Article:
Timing is central to motorsport. It’s what allows us to know which car and which driver is fastest over a particular course, whether it’s a grand prix racing circuit or a rallying special stage. Just like competition cars themselves, the technology and methods used to time them have advanced considerably during the history of motorised competition.
In the early days of races like the Indianapolis 500, the timing line was actually a physical wire running across the track. Whenever a car ran over the wire, it created an imprint on a time card – and it was down to a team of people to note which car had tripped the wire and manually document the running order.
Later, the wire was superseded by a beam of light from a photocell, but the time still had to be manually assigned to whichever car had passed. It’s claimed that the March team (co-founded by Max Mosley) tricked the system to earn Italy’s Vittorio Brambilla the only pole position of his Formula 1 career at the 1975 Swedish Grand Prix, when an engineer broke the timing beam with his pitboard just before Brambilla reached the line.
Around this time, teams would still record their own lap times with stopwatches – a role often carried out by the wives or girlfriends of the drivers. Sometimes, teams would use that information to challenge the reliability of the official timing, such as at the Italian Grand Prix of 1971, when Matra successfully lobbied to have its driver Chris Amon instated to pole position at the expense of Ferrari’s Jacky Ickx.
Doubts like those actually led to one of the first commercial partnerships between a watch company and an F1 team, when Jack Heuer began providing timing equipment to Ferrari in 1972. It was actually at Le Mans, rather than in Formula 1, where Enzo Ferrari didn’t trust the timekeepers, but Jack Heuer – never one to miss an opportunity – soon made his presence felt. Always a fan of motorsport, Heuer had been involved with individual drivers for many years already, having supplied watches like the Carrera and Autavia to his friends such as Jochen Rindt. It was very much a business arrangement though, with Heuer’s favoured drivers earning a commission on any watches they sold, and the company quickly becoming synonymous with motorsport.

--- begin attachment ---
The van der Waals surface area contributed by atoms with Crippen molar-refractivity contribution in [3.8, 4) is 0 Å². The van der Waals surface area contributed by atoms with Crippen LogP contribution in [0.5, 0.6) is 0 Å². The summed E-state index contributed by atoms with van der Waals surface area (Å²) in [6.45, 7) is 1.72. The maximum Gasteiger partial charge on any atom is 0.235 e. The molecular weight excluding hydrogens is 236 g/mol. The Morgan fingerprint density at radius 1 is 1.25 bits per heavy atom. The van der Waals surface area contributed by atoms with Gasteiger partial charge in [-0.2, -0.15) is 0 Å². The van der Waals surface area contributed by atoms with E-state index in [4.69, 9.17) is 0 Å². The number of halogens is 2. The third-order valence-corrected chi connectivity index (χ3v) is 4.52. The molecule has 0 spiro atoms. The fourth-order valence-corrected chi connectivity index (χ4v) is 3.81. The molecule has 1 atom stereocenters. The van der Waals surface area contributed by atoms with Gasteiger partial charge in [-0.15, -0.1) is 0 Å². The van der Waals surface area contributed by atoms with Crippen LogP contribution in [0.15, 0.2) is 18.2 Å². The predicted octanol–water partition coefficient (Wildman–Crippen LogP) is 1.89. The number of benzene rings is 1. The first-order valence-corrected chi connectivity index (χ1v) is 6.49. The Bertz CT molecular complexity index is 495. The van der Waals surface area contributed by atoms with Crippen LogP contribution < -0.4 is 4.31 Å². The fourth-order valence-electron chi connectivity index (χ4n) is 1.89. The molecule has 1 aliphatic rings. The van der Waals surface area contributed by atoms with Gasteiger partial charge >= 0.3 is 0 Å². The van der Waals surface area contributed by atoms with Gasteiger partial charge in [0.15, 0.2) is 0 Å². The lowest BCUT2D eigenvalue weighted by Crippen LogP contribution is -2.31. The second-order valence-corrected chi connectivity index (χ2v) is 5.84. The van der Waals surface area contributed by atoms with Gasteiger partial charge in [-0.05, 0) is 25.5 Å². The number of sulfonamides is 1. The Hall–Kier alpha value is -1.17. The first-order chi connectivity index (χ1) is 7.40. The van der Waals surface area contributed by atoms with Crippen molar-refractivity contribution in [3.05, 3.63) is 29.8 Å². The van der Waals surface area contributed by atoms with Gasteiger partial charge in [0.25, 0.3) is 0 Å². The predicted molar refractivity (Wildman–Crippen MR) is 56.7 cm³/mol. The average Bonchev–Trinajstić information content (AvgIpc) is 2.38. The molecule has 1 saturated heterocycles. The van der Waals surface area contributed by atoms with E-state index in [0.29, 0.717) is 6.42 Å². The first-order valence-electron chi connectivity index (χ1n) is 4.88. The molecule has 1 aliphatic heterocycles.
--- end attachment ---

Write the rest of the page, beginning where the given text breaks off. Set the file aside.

In 1974, Heuer became the official timekeeper for F1 and introduced the kind of timing system still used today, featuring a transponder fitted to each car that sends a signal to a receiver embedded into or located next to the finish line.
Timing is even more important in rallying than in racing because the drivers race against the clock rather than battle wheel-to-wheel, and this therefore determines who wins and who loses.
Over history, there have been different ways of timing rallies. Originally, they were usually held on roads open to general traffic. Rather than outright speed, the focus was on accurate timekeeping and navigation with the requirement to arrive at checkpoints at a specified time with penalties for arriving early or late. The crew with the fewest penalties wins – and so-called regularity rallies still form the basis for many classic car events and provide a cheap and easy way into the sport for beginners.
Special stage rallying grew out of this to become the professional form of the sport we know today. The focus of attention is all about who can travel fastest over a stretch of closed road. Today this is also timed using transponders, and the information transmitted from remote locations live on television in real time for fans around the world.
Errors can still happen, which is why co-drivers also time their runs themselves so they can verify the time they’re given at the finish. What’s more, the need to check into time controls at a given time or face a penalty still remains. For that reason, a co-driver’s watch is their most important piece of equipment – and always will be. Once again, it was Heuer at the forefront of rallying from 1950s onwards, with the company making onboard clocks for competing crews to keep track of their times. You can still see many of these now, fitted to historic rally cars. But as the years rolled on, these clocks were replaced by what were effectively specialised trip computers, and co-drivers preferred to wear their watches on their wrists.
With time being so central to every aspect of motorsport, the FORZO brand has been created to pay tribute to this unique relationship. Inspired by the golden age of racing, the FORZO range includes both the DriveKing and EnduraTimer, complete with period colours and designs. Underlining the brand’s credentials are some important partnerships with legends on both two and four wheels: multiple bike champion Carl Fogarty, and Le Mans team (and supercar manufacturer) Scuderia Cameron Glickenhaus.
Reflecting the unique relationship between timing and rallying, there’s also an EnduraTimer produced in partnership with DirtFish: the go-to destination for all the latest rally news and coverage (www.dirtfish.com). Featuring a special caseback and the iconic colours of some rally legends, the DirtFish EnduraTimer – along with all the other models in the range –showcases exactly why every second counts.